Alerting Services


What is an Alert Service?

Why Use an Alert Service?

How to Set up Alert Services


What is an Alert Service?

An alert service is a type of user account in a database that automatically sends email notifications for new citations or tables of contents. The names (alert, autoalert, favorites) and the procedures for setting up these services vary among vendors, but they generally operate in the same way:

You specify the search terms or the journal titles and the database automatically provides you with updated results via email.

For some alert services you must register with a password and establish a profile or personal account; for others you simply provide your email address. Some alert services limit the number of searches you can save. In many databases you can define how often a search is run

Many databases have services which help you stay up-to-date in your field, or alert you to new publications of interest. Most alert services are sent as email, but some are now offered as RSS feeds. If you need more information please see the ‘RSS Tutorial for Content and Webmasters’.

There are different kinds of alert services:

  • Table of Contents Alert (TOC) automatically e-mails you the latest table of contents for your selected journals.
  • Saved Search permits you to re-run a successful search at a later date to collect relevant results added since the last time you ran the search.
  • Search Alert (SDI) is a saved search that runs automatically whenever the database is updated and automatically e-mails you the results.
  • Citation Alert With a citation alert you receive an e-mail alert each time an article on your list is cited in a new article.
  • Personalized Services are creatively customized database services which allow users to organize and manage databases for their personal interests and needs. Under the scope of these services, there is the user’s profile or personal account, including search history and user preferences and the information collected through the search behavior. Through the use of these services, the users are able to set-up, review and edit their alerts & saved searches, marked lists, free trials, newsletters, subscriptions and any research items they have submitted. The personalized services give users the chance to have privacy during their searches. They are helpful for the users to improve their experience of using databases.
  • RSS Feeds (or "Really Simple Syndication") is a way to share and receive information using XML (Extensible Markup Language). A Database that wants to allow other  sites to publish some of its content creates an RSS document and registers the document with an RSS publisher.


Why Use an Alert Service?

An alert service will provide you with a list of the articles newly added to a database on a subject that the researcher has requested. This will save time running the same search on a regular basis in a particular database when you want to keep current on a particular research topic.

Many alert services will send the table of contents of the latest issue of journals that you regularly review. Again, this saves time checking for the table of contents manually.


How to Set up Alert Services?

Alert services vary between different databases and publishers, and they often have different names. This can sometimes make it difficult to find the alert services you want.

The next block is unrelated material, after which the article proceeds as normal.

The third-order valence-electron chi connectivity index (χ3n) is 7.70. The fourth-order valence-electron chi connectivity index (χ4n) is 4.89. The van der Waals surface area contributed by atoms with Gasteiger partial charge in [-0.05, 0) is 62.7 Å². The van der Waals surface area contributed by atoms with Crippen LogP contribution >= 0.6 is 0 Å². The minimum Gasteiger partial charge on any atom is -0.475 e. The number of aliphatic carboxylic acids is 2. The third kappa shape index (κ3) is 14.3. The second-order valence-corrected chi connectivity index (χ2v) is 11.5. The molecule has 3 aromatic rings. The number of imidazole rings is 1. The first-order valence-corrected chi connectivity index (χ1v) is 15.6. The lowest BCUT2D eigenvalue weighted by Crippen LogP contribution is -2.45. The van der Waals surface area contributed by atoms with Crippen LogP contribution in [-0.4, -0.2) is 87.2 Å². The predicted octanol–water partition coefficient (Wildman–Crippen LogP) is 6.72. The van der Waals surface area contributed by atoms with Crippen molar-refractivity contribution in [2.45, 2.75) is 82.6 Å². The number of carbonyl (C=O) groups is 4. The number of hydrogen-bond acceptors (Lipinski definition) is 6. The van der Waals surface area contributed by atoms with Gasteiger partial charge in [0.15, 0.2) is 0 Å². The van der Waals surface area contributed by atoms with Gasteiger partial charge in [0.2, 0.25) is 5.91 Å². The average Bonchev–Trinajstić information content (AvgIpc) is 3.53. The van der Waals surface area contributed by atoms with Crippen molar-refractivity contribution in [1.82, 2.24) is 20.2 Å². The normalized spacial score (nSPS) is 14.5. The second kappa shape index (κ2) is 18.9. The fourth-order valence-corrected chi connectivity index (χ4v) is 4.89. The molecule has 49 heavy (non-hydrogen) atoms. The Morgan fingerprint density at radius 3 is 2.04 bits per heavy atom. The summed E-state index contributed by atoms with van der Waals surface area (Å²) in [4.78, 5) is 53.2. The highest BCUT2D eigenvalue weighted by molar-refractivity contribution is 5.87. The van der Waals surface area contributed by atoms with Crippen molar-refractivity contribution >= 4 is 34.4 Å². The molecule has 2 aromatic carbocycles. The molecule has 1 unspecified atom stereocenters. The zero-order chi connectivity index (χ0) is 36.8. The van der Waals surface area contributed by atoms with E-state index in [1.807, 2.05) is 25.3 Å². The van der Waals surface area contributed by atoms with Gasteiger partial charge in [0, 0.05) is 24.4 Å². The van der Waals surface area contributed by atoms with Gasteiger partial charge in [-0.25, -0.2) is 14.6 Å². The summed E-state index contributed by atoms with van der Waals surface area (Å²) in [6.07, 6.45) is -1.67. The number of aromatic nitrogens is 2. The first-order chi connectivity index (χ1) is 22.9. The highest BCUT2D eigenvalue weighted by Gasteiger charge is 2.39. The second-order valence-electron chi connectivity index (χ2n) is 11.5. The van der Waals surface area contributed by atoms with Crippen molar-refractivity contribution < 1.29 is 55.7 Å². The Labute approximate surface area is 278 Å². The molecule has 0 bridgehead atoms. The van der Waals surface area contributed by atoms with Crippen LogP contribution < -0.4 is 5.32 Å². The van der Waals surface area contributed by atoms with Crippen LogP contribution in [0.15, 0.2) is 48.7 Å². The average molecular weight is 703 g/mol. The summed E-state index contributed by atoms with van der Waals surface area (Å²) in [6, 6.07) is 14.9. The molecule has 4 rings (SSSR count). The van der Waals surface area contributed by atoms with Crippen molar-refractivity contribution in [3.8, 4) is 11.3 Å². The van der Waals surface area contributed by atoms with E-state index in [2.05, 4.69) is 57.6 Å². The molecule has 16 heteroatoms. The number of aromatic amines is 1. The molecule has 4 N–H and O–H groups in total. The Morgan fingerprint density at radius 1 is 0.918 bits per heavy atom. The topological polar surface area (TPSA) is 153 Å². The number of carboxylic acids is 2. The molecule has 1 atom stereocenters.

There are a few ways to find alert services on a database or publisher site:

  • Look on the home page for options such as "alerts" or "email updates".
  • Look for options such as "Register", "Create Profile", or "My Account", and read about what kind of alerts are offered if you sign up.
  • Look for an option to set up an alert when you're on a search results page, or when browsing journal issues and subject categories.
  • Some databases, don't link to alert services from the home page. However, the services are offered once you search or browse.

You'll need to register with each site in order to set up your alerts. Registration and services are normally free to library clients, as they are included in the subscription the library has purchased.

The best place to start is with the database you use most, or look for alert services next time you're searching or browsing journals online. Be sure to go back and fine-tune your alerts from time to time, so that they stay relevant and useful.


Alert services offered by major databases and publishers

This is a brief list of the services offered by some of the most popular databases and academic publishers.



TOC Alerts


Saved Search


Search Alerts


Citation Alert


RSS Feeds


Personalized Services




ABI INFORM (ProQuest)            
Academic Search Complete (Ebscohost)              
ACM (Association for Computing Machinery)              
American Chemical Society (ACS)              
American Institute of Physics (AIP)              
Business Source Complete (Ebscohost)              
Cambridge University Press (CUP)              
IEL (IEE/IEEE Electronic Library)              
Institute of Physics (IOP)              
ISI Emerging Markets              
Kirk Othmer Encyclopedia of Chemical Technology              
MLA (Modern Language Association)              
Nature Publishing Group              
Oxford University Press Journals              
ScienceDirect (Elsevier)              
SIAM Journals              
SpringerLink (including Kluwer Journals)              
Web of Science              
Wiley Interscience              

Many academic publishers and distributors also offer alerting services from their websites, and these may include alerts about books as well as journals. Many professional associations and societies offer publication and conference alerts from their websites.